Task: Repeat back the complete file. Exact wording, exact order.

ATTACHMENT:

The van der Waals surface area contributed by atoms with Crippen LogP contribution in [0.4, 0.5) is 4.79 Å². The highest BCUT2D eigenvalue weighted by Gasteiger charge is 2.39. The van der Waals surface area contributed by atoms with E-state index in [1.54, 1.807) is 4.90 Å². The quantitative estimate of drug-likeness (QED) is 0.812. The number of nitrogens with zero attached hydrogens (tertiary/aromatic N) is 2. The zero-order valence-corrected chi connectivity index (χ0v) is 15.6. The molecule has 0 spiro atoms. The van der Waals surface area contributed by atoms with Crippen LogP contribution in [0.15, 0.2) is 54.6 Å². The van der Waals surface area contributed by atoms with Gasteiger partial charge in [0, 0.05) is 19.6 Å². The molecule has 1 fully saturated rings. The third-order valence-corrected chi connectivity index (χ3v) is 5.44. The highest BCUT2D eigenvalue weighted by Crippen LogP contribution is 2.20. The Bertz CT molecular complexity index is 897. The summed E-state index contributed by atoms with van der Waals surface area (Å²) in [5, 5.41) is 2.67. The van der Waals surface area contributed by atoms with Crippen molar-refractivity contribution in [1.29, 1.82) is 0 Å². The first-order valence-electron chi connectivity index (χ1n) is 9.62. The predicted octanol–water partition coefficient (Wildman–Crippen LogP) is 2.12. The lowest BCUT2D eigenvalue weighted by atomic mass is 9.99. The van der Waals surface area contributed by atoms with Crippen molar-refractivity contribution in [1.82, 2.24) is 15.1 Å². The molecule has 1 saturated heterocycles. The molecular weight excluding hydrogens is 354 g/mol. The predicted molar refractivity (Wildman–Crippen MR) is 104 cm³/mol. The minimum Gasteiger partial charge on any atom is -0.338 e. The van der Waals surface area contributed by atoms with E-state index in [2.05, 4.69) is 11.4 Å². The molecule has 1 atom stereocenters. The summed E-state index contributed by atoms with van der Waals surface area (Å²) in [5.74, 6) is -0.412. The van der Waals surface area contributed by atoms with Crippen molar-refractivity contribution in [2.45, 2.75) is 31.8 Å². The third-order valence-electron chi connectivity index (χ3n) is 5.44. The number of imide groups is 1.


The van der Waals surface area contributed by atoms with Crippen LogP contribution in [0.4, 0.5) is 4.79 Å². The highest BCUT2D eigenvalue weighted by Gasteiger charge is 2.39. The van der Waals surface area contributed by atoms with E-state index in [1.54, 1.807) is 4.90 Å². The quantitative estimate of drug-likeness (QED) is 0.812. The number of nitrogens with zero attached hydrogens (tertiary/aromatic N) is 2. The zero-order valence-corrected chi connectivity index (χ0v) is 15.6. The molecule has 0 spiro atoms. The van der Waals surface area contributed by atoms with Crippen LogP contribution in [0.15, 0.2) is 54.6 Å². The van der Waals surface area contributed by atoms with Gasteiger partial charge in [0, 0.05) is 19.6 Å². The molecule has 1 fully saturated rings. The third-order valence-corrected chi connectivity index (χ3v) is 5.44. The highest BCUT2D eigenvalue weighted by Crippen LogP contribution is 2.20. The Bertz CT molecular complexity index is 897. The summed E-state index contributed by atoms with van der Waals surface area (Å²) in [5, 5.41) is 2.67. The van der Waals surface area contributed by atoms with Crippen molar-refractivity contribution in [1.29, 1.82) is 0 Å². The first-order valence-electron chi connectivity index (χ1n) is 9.62. The predicted octanol–water partition coefficient (Wildman–Crippen LogP) is 2.12. The lowest BCUT2D eigenvalue weighted by atomic mass is 9.99. The van der Waals surface area contributed by atoms with Crippen molar-refractivity contribution in [1.82, 2.24) is 15.1 Å². The molecule has 1 saturated heterocycles. The molecular weight excluding hydrogens is 354 g/mol. The predicted molar refractivity (Wildman–Crippen MR) is 104 cm³/mol. The minimum Gasteiger partial charge on any atom is -0.338 e. The van der Waals surface area contributed by atoms with E-state index in [2.05, 4.69) is 11.4 Å². The molecule has 1 atom stereocenters. The summed E-state index contributed by atoms with van der Waals surface area (Å²) in [5.74, 6) is -0.412. The van der Waals surface area contributed by atoms with Crippen molar-refractivity contribution in [2.45, 2.75) is 31.8 Å². The third-order valence-electron chi connectivity index (χ3n) is 5.44. The number of imide groups is 1.